ARM, the designers of the chip architecture that dominates smartphones and tablets, has a message for Intel: Come and join us.
Despite years of effort, Intel has made little headway in getting smartphone and tablet makers to embrace its line of x86 chips for mobile devices. As a result, some pundits have called on the company to ditch the effort and embrace ARM’s technology.
In a meeting I had with him here in Las Vegas at the Consumer Electronics Show, James Bruce, ARM’s lead mobile strategist, declined to comment on whether that notion might soon become a possibility. But he cheered the idea.
Noting that Intel is reputed to have the best fabrication plants in the world, Bruce said that “surely they should put the best processor on it;” meaning, of course, an ARM-based one.
In our conversation, Bruce touted ARM’s success and dismissed any notion that Intel is making any headway in the marketplace. Some 7.9 billion (yes, with a “B”) ARM-based chips were shipped inside of various devices last year, more than half of them going into mobile phones and tablets. Now, only a portion of those chips were the high-powered application processors that Intel is trying to compete against; included in the number of chips shipped in smartphones includes those used in their wireless radios, in their touchscreen controls and other functions. But the company clearly dominates the smartphone market.
By contrast, according to Bruce, some estimates place Intel’s share of the market at about 0.2 percent. While that’s greater market share than the company had a year ago, it’s obviously still a very small drop in the bucket of the overall market. And, as Bruce noted, the money Intel is seeing from those chips almost certainly isn’t making up for all the money it’s invested in the effort.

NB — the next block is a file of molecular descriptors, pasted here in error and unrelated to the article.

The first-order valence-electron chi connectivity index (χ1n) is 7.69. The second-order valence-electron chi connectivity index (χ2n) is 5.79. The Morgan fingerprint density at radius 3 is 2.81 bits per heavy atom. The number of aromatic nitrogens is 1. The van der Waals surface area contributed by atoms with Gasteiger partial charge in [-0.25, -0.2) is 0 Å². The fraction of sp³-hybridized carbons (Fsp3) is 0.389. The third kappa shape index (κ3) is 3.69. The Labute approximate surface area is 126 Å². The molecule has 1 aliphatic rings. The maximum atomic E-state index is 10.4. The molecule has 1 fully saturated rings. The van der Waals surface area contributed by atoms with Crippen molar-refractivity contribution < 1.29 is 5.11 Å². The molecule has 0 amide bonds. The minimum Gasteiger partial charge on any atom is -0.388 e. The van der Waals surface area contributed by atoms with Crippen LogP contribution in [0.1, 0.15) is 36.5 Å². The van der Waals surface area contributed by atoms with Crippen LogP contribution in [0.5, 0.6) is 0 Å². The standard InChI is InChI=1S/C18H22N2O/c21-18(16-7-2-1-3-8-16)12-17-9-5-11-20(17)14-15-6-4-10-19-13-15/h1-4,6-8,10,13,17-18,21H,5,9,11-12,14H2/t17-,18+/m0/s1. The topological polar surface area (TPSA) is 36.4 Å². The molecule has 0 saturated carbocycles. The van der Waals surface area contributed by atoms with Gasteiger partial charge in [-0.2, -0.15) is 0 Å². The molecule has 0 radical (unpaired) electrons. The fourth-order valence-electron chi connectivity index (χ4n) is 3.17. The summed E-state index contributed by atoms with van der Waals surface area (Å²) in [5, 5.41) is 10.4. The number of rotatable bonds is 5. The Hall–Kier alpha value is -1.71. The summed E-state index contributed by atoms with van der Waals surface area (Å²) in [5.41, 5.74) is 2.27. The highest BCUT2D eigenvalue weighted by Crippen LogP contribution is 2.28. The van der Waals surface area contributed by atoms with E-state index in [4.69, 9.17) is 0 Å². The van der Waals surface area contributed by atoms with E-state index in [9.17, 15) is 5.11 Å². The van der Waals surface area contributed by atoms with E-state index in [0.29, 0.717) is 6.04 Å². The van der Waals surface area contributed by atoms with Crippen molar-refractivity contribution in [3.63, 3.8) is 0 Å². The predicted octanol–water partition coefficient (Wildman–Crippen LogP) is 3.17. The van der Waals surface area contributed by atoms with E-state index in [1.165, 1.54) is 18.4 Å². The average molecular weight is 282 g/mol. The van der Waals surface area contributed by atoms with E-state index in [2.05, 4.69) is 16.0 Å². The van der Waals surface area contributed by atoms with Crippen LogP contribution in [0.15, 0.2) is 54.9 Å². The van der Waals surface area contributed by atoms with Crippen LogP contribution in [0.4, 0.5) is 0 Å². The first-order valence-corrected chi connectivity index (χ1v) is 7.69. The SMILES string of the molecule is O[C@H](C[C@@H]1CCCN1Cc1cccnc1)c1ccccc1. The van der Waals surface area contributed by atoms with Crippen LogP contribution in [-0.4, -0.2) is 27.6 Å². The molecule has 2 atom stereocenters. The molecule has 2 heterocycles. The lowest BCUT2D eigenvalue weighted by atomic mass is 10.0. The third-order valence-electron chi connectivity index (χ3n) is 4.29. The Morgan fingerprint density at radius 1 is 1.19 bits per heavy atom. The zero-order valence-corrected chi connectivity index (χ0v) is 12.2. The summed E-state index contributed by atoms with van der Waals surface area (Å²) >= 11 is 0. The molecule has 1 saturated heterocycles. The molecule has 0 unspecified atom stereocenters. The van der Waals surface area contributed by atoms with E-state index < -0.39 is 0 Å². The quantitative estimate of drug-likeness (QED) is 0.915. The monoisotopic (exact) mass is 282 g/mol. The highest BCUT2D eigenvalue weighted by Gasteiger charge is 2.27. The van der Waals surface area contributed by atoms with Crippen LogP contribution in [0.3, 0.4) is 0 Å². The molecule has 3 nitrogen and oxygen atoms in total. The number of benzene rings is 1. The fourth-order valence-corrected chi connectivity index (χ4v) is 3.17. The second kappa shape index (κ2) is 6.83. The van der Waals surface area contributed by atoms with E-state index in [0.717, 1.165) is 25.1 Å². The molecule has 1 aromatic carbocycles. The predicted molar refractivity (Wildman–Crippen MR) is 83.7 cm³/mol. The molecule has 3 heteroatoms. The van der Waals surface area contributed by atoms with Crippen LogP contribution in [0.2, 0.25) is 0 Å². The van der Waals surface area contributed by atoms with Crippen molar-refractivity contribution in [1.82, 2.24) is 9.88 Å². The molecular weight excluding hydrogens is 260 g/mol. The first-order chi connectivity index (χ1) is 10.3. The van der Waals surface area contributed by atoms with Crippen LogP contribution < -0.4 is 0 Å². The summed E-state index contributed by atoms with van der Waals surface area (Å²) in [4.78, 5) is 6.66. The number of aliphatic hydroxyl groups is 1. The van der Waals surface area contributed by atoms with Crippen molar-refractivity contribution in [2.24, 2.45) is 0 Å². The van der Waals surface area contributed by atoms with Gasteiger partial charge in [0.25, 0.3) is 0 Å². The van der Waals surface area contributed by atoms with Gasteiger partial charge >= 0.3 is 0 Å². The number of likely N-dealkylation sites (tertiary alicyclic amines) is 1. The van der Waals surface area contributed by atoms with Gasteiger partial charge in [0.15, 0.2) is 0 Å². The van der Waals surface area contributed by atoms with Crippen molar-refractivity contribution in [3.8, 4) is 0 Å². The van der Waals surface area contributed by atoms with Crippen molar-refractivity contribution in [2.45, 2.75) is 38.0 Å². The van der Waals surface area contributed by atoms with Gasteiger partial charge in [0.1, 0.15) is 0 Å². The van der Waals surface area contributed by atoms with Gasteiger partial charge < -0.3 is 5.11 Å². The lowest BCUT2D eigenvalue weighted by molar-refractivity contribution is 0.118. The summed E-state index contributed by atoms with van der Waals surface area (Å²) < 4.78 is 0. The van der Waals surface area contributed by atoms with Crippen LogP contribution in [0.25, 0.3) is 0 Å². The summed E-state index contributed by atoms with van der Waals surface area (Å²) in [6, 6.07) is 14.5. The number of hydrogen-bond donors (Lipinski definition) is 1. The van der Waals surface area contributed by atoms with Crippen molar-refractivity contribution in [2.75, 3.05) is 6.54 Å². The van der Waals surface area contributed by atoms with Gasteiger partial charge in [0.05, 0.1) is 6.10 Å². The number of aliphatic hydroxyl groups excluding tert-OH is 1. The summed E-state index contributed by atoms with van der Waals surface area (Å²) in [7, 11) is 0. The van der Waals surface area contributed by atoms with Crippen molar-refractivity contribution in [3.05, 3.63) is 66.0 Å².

While Intel is still struggling to get into the mobile business, ARM continues to set its sights further afield. ARM chips already have dominant positions in the smart TV and digital camera markets. And the company is seeing chips based on its technology show up in devices ranging from the Pebble smart watch to Parrot’s AR Drone.
But the company is focused particularly on computing. This past year saw the release of the first ARM-based Windows computers and the first ARM-based computers running Google’s Chrome OS. While the ARM-flavored version of Windows — dubbed Windows RT — has seen tepid support from manufacturers and has been criticized for being a hobbled version of the operating system, Bruce said it’s too early to evaluate the effort. The first Android phones saw limited sales, and it took two years or so for the software to really start taking off with consumers, he noted.
“What you’ve got to look at is how they grow the ecosystem over the next year or so,” he said.
But ARM’s computing efforts may come full circle back to its mobile phones. Two years ago, Motorola released the Atrix smartphone, which switched to a desktop-like interface when you plugged it into a notebook or desktop dock. Motorola later abandoned the effort, but it may be coming back as the chips become more powerful.
In the next year or so, according to Bruce, the ARM chip in your smartphone will have sufficient power to run full desktop applications, meaning that the only computer you may need may be the one in your pocket. Helping with that effort is ARM’s “big.little” technology, in which a system on a chip includes both high-powered cores for processor-intensive tasks and highly efficient ones that can run everyday functions without using much power. In the future, your phone might switch on the high-powered processors when you plug it into a wall socket, allowing you to do the type of computing tasks you’d typically do on a desktop today.
“We’re literally on the cusp of that,” he said.
Something more for Intel to worry about.